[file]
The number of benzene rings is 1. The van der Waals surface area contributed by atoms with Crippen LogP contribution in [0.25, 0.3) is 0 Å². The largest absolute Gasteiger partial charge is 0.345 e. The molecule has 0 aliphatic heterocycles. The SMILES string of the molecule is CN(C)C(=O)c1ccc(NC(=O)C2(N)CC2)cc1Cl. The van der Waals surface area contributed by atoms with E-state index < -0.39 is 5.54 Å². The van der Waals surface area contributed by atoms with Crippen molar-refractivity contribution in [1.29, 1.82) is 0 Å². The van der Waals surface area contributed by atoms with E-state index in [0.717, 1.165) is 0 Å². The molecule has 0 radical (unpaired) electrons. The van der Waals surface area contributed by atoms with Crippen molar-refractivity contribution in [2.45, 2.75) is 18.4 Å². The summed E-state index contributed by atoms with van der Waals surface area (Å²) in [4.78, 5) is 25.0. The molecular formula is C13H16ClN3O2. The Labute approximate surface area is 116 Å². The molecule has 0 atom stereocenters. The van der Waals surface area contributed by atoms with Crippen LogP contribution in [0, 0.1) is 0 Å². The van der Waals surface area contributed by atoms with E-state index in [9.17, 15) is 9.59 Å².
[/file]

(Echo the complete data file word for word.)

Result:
The number of benzene rings is 1. The van der Waals surface area contributed by atoms with Crippen LogP contribution in [0.25, 0.3) is 0 Å². The largest absolute Gasteiger partial charge is 0.345 e. The molecule has 0 aliphatic heterocycles. The SMILES string of the molecule is CN(C)C(=O)c1ccc(NC(=O)C2(N)CC2)cc1Cl. The van der Waals surface area contributed by atoms with E-state index < -0.39 is 5.54 Å². The van der Waals surface area contributed by atoms with Crippen molar-refractivity contribution in [1.29, 1.82) is 0 Å². The van der Waals surface area contributed by atoms with E-state index in [0.717, 1.165) is 0 Å². The molecule has 0 radical (unpaired) electrons. The van der Waals surface area contributed by atoms with Crippen molar-refractivity contribution in [2.45, 2.75) is 18.4 Å². The summed E-state index contributed by atoms with van der Waals surface area (Å²) in [4.78, 5) is 25.0. The molecular formula is C13H16ClN3O2. The Labute approximate surface area is 116 Å². The molecule has 0 atom stereocenters. The van der Waals surface area contributed by atoms with Crippen LogP contribution in [0, 0.1) is 0 Å². The van der Waals surface area contributed by atoms with E-state index in [9.17, 15) is 9.59 Å².